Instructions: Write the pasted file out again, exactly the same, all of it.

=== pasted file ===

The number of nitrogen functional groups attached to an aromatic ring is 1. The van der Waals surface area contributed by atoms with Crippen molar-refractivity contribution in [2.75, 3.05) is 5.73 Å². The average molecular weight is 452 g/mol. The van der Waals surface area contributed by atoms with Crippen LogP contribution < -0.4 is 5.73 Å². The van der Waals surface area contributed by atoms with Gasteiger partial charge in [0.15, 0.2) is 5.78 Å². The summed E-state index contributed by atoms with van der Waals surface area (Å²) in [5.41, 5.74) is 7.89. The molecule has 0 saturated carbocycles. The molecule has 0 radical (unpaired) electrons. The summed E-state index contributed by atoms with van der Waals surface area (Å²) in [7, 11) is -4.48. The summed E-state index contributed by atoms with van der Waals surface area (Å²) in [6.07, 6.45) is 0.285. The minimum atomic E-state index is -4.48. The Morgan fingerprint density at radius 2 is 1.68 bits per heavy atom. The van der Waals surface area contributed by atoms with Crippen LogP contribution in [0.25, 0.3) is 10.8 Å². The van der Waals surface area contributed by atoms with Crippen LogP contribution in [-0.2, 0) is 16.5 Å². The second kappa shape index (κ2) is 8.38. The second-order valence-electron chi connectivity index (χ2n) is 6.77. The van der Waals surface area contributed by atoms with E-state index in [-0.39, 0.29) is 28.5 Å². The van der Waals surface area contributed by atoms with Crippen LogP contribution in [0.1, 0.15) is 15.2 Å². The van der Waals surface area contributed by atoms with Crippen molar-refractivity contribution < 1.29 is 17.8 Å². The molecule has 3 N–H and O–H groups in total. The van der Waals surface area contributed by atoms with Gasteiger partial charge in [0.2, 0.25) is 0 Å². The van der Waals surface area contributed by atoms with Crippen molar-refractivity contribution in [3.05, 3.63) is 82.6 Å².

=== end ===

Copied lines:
The number of nitrogen functional groups attached to an aromatic ring is 1. The van der Waals surface area contributed by atoms with Crippen molar-refractivity contribution in [2.75, 3.05) is 5.73 Å². The average molecular weight is 452 g/mol. The van der Waals surface area contributed by atoms with Crippen LogP contribution < -0.4 is 5.73 Å². The van der Waals surface area contributed by atoms with Gasteiger partial charge in [0.15, 0.2) is 5.78 Å². The summed E-state index contributed by atoms with van der Waals surface area (Å²) in [5.41, 5.74) is 7.89. The molecule has 0 saturated carbocycles. The molecule has 0 radical (unpaired) electrons. The summed E-state index contributed by atoms with van der Waals surface area (Å²) in [7, 11) is -4.48. The summed E-state index contributed by atoms with van der Waals surface area (Å²) in [6.07, 6.45) is 0.285. The minimum atomic E-state index is -4.48. The Morgan fingerprint density at radius 2 is 1.68 bits per heavy atom. The van der Waals surface area contributed by atoms with Crippen LogP contribution in [0.25, 0.3) is 10.8 Å². The van der Waals surface area contributed by atoms with Crippen LogP contribution in [-0.2, 0) is 16.5 Å². The second kappa shape index (κ2) is 8.38. The second-order valence-electron chi connectivity index (χ2n) is 6.77. The van der Waals surface area contributed by atoms with E-state index in [-0.39, 0.29) is 28.5 Å². The van der Waals surface area contributed by atoms with Crippen LogP contribution in [0.1, 0.15) is 15.2 Å². The van der Waals surface area contributed by atoms with Crippen molar-refractivity contribution < 1.29 is 17.8 Å². The molecule has 3 N–H and O–H groups in total. The van der Waals surface area contributed by atoms with Gasteiger partial charge in [0.2, 0.25) is 0 Å². The van der Waals surface area contributed by atoms with Crippen molar-refractivity contribution in [3.05, 3.63) is 82.6 Å².